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Economic Reform
  • Qin Xiaoying Research Scholar, China Foundation For Int'l and Strategic Studies

    Aug 04 , 2017

    As Chinese State-owned enterprises experience a new phase of change due to an increased number of mergers. Experts and economists throughout the world are attempting to explain the significance of this new phase. However, to place these mergers in the proper context, it is prudent to first examine history and understand the past stages of this country’s SOE reforms.

  • Zhang Monan Senior Fellow, China International Economic Exchanges Center

    May 12 , 2017

    Despite proposals to issue super-long government bonds and other ideas for controlling debt and the federal deficit, Congress and the president must bridge a lot of uncertainties to change the system dramatically.

  • Niu Li Director of Macro-economy Studies, State Information Center

    Jan 06 , 2017

    Deeper supply-side structural reform will be pursued as China enjoys early benefits of steps taken in 2016 despite downward pressure on the nation’s economy.

  • John Ross Senior Research Fellow, Chongyang Institute for Financial Studies, Renmin University

    Jan 03 , 2017

    CHINA has followed an economic development strategy radically different from the neo-liberal “Washington Consensus” advocated by the IMF. The author compares the results of what will be termed China’s “socialist development strategy” versus the Washington Consensus.

  • Xu Hongcai Deputy Director, Economic Policy Commission

    Dec 29 , 2016

    This is the first time that “seeking progress while maintaining stability” was upgraded to an unprecedentedly high status, that is, from a methodology for economic work to an important principle for governance.

  • Xu Hongcai Deputy Director, Economic Policy Commission

    Nov 07 , 2016

    China’s economy was stable as reported by the NBS, shaking off the negative growth of 54 months and showing that China’s industrial output has escaped from the difficulty of deflation. If the short-term steady growth policy and the long-term structural reform policy can be carried out, economic growth is expected to be over 6.5% next year — despite any potential actions by the US Federal Reserve and domestic pressures.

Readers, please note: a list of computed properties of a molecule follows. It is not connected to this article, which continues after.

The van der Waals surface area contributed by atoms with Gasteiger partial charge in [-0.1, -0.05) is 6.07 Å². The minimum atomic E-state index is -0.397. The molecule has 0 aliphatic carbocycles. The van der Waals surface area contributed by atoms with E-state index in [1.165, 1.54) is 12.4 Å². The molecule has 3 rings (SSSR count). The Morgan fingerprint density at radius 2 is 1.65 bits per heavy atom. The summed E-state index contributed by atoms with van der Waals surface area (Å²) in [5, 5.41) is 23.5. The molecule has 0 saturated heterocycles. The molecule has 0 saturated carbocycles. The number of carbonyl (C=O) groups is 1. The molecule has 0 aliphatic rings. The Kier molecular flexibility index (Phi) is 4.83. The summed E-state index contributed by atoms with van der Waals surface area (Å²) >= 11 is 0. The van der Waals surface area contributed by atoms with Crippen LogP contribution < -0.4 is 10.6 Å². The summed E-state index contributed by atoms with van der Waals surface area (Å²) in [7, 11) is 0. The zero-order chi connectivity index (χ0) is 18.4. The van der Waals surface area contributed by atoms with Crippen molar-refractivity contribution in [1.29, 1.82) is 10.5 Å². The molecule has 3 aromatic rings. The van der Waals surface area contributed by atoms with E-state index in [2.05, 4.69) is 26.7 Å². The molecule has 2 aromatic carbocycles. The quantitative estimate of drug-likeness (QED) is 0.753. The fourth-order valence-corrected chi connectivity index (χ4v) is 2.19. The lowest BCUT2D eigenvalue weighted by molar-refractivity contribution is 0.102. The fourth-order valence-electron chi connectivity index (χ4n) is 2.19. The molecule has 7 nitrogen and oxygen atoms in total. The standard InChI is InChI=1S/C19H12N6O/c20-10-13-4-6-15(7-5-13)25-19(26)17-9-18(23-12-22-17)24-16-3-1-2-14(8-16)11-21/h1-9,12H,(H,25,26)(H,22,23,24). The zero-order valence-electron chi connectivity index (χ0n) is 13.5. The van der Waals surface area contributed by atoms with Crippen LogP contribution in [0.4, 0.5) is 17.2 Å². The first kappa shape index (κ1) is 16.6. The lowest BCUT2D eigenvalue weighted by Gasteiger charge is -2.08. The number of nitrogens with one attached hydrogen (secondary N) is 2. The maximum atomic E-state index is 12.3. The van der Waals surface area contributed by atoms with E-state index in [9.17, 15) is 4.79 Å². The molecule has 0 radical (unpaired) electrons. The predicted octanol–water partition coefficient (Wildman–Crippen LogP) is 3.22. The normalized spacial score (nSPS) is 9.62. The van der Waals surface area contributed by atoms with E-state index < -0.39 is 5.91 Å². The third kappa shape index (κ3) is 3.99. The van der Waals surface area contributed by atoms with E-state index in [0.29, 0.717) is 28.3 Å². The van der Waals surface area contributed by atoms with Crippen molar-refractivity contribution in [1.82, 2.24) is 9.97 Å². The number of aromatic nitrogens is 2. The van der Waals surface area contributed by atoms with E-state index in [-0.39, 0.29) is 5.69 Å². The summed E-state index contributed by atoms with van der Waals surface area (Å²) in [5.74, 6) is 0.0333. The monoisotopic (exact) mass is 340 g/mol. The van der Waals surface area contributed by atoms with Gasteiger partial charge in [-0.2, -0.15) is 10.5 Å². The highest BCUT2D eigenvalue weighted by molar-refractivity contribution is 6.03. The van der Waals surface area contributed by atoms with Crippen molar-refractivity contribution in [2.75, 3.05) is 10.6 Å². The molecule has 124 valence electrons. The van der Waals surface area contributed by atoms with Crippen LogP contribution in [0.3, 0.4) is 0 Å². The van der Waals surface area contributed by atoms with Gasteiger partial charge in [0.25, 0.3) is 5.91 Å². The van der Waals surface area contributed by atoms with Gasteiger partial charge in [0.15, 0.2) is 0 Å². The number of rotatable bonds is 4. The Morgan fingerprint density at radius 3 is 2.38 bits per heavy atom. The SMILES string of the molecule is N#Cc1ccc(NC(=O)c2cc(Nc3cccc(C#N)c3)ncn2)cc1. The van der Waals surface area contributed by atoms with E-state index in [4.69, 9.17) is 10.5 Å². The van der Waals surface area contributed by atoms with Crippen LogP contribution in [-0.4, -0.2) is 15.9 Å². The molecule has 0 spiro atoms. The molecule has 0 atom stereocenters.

• Zhang Monan Senior Fellow, China International Economic Exchanges Center

    Oct 26 , 2016

    China needs to continue improving the RMB’s attraction as a financial transaction currency by marketizing the exchange rate and opening up the capital market. In the long-term, it means that the RMB internationalization will be more driven by being used in pricing and as reserve currency rather than by cross-border trade settlement.

  • Tom Watkins Advisor, Michigan-China Innovation Center

    Oct 05 , 2016

    While Chinese challenges abound, no one should denigrate the remarkable progress the country has made in recent history. Failure will not be an option for China. The world needs China’s leaders to work at rebalancing their own economy. This will require building better social safety nets and managing the Chinese people’s expectations, hopes and “Chinese Dreams.”

  • Matthew Hartzell Geographer and Urbanist

    Sep 07 , 2016

    Addressing the systemic imbalances in China's urban system will be a difficult and long-term endeavor. However, as service industries and technology expand their role within the Chinese economy, there's no reason why firms and jobs can't be more evenly spread out across the national network of cities, as they are in the U.S.

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